So my home is currently on day 3 of a massive power outage thanks to a little domestic terrorism. I can’t call it vandalism no matter what the reason behind it turns out to be. I’m safe and warm with family out of my county, but 33,000 people remain without heat. The community is coming together, in some ways, but the whole thing is just awful. I don’t want to focus on that, but it is allowing me to take a little time to come back to my blog. I have been reading and reviewing like crazy, but most things blog-worthy have been handwritten in a journal and there simply hasn’t been time in my life. Well, no time like the present!
In thinking about family and all of the support that we get from them, it seems apropos to have my first post back be about the marvelous book Tumble, by Celia Pérez. I read and reviewed this book over the summer, if that gives you any idea of how many books I have been sitting on. I had previously read Pérez’s middle grade novel, The First Rule of Punk, and loved it. Tumble did not disappoint.
This book is a fascinating story about family, friendship, and figuring out how we all work together, with the interesting twist of lucha libre. As if 7th grade wasn’t hard enough already, Adela begins a search for her long-lost father. Little does she know how much she would discover along the way.
Celia Pérez is great at writing stories where the main character journeys to find themselves on roads not often traveled. First Rule of Punk brought in punk music and zines. In Tumble, Pérez introduces readers to the colorful world of lucha libre. I was fortunate to understand lucha libre before reading this book thanks to 2 high school friends of mine who were professionally a part of that scene for a few years, but I digress. Lucha libre is full of costumes and often features wrestlers who wear masks. For Pérez, masks are used as a metaphor for the face we put on with others and the change that can happen when we are true to ourselves.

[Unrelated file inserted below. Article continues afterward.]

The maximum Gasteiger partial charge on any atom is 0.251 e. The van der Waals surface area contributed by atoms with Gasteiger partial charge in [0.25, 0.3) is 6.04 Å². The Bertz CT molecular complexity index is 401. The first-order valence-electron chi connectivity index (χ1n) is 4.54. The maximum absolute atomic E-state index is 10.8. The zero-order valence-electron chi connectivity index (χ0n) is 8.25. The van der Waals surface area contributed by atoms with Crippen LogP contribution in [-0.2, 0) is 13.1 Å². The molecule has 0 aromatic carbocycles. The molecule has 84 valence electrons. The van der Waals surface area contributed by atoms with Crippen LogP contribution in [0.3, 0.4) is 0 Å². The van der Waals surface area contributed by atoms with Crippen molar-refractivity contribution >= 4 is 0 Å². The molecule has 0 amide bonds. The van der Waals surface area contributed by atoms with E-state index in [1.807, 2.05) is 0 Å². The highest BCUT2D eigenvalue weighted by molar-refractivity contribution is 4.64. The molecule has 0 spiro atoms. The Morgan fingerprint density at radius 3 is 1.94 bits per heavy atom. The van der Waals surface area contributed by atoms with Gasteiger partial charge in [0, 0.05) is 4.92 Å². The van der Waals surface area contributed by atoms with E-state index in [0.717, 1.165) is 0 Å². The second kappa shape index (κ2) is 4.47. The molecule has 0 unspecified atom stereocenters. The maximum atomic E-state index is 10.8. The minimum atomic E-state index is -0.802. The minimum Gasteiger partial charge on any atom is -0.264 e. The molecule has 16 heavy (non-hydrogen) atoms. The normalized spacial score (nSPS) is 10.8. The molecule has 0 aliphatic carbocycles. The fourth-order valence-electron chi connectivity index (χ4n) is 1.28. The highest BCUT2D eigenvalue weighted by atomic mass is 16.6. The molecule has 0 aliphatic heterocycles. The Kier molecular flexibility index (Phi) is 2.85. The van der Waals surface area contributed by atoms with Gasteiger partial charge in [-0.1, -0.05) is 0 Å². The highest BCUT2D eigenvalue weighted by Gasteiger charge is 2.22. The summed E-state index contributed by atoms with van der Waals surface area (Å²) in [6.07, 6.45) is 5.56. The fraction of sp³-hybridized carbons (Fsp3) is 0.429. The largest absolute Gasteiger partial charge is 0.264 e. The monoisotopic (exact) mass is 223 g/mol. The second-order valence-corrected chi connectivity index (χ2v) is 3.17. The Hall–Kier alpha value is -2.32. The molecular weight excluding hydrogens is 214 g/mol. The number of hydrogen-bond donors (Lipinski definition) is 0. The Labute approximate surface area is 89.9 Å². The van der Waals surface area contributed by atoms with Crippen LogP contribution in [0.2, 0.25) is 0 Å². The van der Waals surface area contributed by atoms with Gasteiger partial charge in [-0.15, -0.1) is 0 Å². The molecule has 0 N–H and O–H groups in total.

The story focuses on Adele, who lives in the small town of Thorne, New Mexico with her mom and step-dad. When her step-dad, Alex, brings up the idea of officially adopting her, it opens up Adela’s personal need to find out who her biological father is. Her mom has always been silent about the past, but since her birth-father has to give-up his rights, she makes it her mission to find out who he is. Through some sleuthing and utilizing the local archives (librarian shout out!). Adele does solve the mystery, but nothing in life is every simple, and there are reasons her mom has always stayed silent. Instantly her family grows from tiny to quite large, bringing the good and the bad parts of that change.
Tumble is a really marvelous coming of age/family story that I would highly recommend for middle grade readers.